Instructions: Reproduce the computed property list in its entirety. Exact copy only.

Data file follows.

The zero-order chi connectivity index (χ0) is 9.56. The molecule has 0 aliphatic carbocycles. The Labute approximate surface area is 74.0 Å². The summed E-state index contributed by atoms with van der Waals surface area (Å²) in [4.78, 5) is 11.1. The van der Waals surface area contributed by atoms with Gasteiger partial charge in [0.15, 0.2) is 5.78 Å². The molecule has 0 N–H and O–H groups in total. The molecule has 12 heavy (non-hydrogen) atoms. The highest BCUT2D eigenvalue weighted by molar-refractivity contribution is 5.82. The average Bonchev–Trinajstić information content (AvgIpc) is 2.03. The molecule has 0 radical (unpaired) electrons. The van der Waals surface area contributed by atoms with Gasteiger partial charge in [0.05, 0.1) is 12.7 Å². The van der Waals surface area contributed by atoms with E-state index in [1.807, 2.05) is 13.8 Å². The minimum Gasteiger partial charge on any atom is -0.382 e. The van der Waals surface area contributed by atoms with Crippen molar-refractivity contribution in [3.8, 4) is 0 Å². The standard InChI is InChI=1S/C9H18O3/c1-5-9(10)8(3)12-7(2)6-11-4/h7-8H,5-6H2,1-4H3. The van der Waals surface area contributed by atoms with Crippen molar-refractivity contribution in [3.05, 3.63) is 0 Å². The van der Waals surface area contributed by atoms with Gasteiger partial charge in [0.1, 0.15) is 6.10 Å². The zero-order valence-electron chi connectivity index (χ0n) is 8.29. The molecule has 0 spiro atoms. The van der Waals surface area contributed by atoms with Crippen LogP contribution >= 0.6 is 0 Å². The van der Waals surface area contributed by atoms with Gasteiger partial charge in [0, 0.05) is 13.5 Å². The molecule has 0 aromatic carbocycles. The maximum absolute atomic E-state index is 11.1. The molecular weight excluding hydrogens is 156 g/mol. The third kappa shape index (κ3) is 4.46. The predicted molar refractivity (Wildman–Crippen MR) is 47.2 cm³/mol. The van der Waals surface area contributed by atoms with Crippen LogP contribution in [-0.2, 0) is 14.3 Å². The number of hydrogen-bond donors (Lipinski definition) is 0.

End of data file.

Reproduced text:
The zero-order chi connectivity index (χ0) is 9.56. The molecule has 0 aliphatic carbocycles. The Labute approximate surface area is 74.0 Å². The summed E-state index contributed by atoms with van der Waals surface area (Å²) in [4.78, 5) is 11.1. The van der Waals surface area contributed by atoms with Gasteiger partial charge in [0.15, 0.2) is 5.78 Å². The molecule has 0 N–H and O–H groups in total. The molecule has 12 heavy (non-hydrogen) atoms. The highest BCUT2D eigenvalue weighted by molar-refractivity contribution is 5.82. The average Bonchev–Trinajstić information content (AvgIpc) is 2.03. The molecule has 0 radical (unpaired) electrons. The van der Waals surface area contributed by atoms with Gasteiger partial charge in [0.05, 0.1) is 12.7 Å². The van der Waals surface area contributed by atoms with E-state index in [1.807, 2.05) is 13.8 Å². The minimum Gasteiger partial charge on any atom is -0.382 e. The van der Waals surface area contributed by atoms with Crippen molar-refractivity contribution in [3.8, 4) is 0 Å². The standard InChI is InChI=1S/C9H18O3/c1-5-9(10)8(3)12-7(2)6-11-4/h7-8H,5-6H2,1-4H3. The van der Waals surface area contributed by atoms with Crippen molar-refractivity contribution in [3.05, 3.63) is 0 Å². The van der Waals surface area contributed by atoms with Gasteiger partial charge in [0.1, 0.15) is 6.10 Å². The zero-order valence-electron chi connectivity index (χ0n) is 8.29. The molecule has 0 spiro atoms. The van der Waals surface area contributed by atoms with Crippen LogP contribution >= 0.6 is 0 Å². The van der Waals surface area contributed by atoms with Gasteiger partial charge in [0, 0.05) is 13.5 Å². The molecule has 0 aromatic carbocycles. The maximum absolute atomic E-state index is 11.1. The molecular weight excluding hydrogens is 156 g/mol. The third kappa shape index (κ3) is 4.46. The predicted molar refractivity (Wildman–Crippen MR) is 47.2 cm³/mol. The van der Waals surface area contributed by atoms with Crippen LogP contribution in [-0.2, 0) is 14.3 Å². The number of hydrogen-bond donors (Lipinski definition) is 0.